Stress is a pervasive component of the human experience. While often considered adversity to be ignored, chronic stress has important pathological consequences, including cardiovascular disease (CVD).
Stress can increase inflammation in your body, which in turn is linked to factors that can harm your heart, such as high blood pressure and lower 'good' HDL cholesterol.
Chronic stress can also affect your heart in a more indirect way. When you're worried, you tend to sleep poorly. You're also less likely to exercise, make healthy food choices, or watch your weight. All of these lifestyle changes can put your heart health at risk.
How to protect your heart
- Get professional advice: Discuss your stress levels with your healthcare provider. This is especially important if you have other risk factors for heart disease, such as obesity or high blood pressure.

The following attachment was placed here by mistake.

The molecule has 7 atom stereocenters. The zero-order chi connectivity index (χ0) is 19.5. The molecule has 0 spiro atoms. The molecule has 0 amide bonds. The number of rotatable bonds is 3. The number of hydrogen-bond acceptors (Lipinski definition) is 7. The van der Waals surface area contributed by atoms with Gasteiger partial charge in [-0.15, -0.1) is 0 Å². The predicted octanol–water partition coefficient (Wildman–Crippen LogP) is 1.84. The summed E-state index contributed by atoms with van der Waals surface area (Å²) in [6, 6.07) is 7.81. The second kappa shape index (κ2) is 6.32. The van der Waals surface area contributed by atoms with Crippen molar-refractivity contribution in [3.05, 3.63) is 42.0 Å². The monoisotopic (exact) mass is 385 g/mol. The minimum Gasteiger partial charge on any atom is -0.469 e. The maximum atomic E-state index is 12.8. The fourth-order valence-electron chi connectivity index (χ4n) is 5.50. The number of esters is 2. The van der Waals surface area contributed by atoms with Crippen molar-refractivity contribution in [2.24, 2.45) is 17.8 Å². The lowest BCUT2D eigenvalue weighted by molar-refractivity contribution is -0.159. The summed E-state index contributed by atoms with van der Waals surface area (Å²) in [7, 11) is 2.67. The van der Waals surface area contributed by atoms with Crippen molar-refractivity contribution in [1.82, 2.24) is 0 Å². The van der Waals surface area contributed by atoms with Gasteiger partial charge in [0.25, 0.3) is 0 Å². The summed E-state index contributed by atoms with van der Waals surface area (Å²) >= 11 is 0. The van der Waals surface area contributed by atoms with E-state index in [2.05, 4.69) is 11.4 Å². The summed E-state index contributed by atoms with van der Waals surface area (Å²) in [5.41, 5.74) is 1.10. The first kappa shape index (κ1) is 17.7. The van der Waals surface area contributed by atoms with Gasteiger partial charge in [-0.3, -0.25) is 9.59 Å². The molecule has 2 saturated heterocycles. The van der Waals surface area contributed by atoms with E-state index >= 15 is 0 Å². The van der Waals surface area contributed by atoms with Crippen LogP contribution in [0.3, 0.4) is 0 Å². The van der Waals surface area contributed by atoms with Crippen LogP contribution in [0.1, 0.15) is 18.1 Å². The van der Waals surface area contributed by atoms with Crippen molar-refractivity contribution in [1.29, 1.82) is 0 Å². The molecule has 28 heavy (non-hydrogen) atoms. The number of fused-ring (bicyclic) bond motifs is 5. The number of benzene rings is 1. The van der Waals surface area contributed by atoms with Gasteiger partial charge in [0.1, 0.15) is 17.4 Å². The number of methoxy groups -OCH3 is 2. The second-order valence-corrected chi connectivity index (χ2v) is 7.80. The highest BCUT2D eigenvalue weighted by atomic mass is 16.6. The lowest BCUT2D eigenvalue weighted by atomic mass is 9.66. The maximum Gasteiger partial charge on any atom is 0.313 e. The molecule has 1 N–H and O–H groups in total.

- Get regular exercise: Exercise is a great tool for heart health and overall well-being. It can also lower stress and lift your mood. Aim to get at least 30–60 minutes of exercise most days of the week. If you don't know how to start, ask your doctor for some recommendations.
- Socialize: When you have a stressful day, taking a break to walk with friends over lunch can take your mind away from the grind. Spending time with supportive family and friends can help you decompress. It can also provide you with support when you're going through a particularly stressful period.
- Try relaxation techniques: Mindfulness activities, deep breathing, aromatherapy, massage, meditation, or yoga practices. Relaxation techniques are an effective way to ease stress. They can help lower your blood pressure and heart rate and make you feel calmer.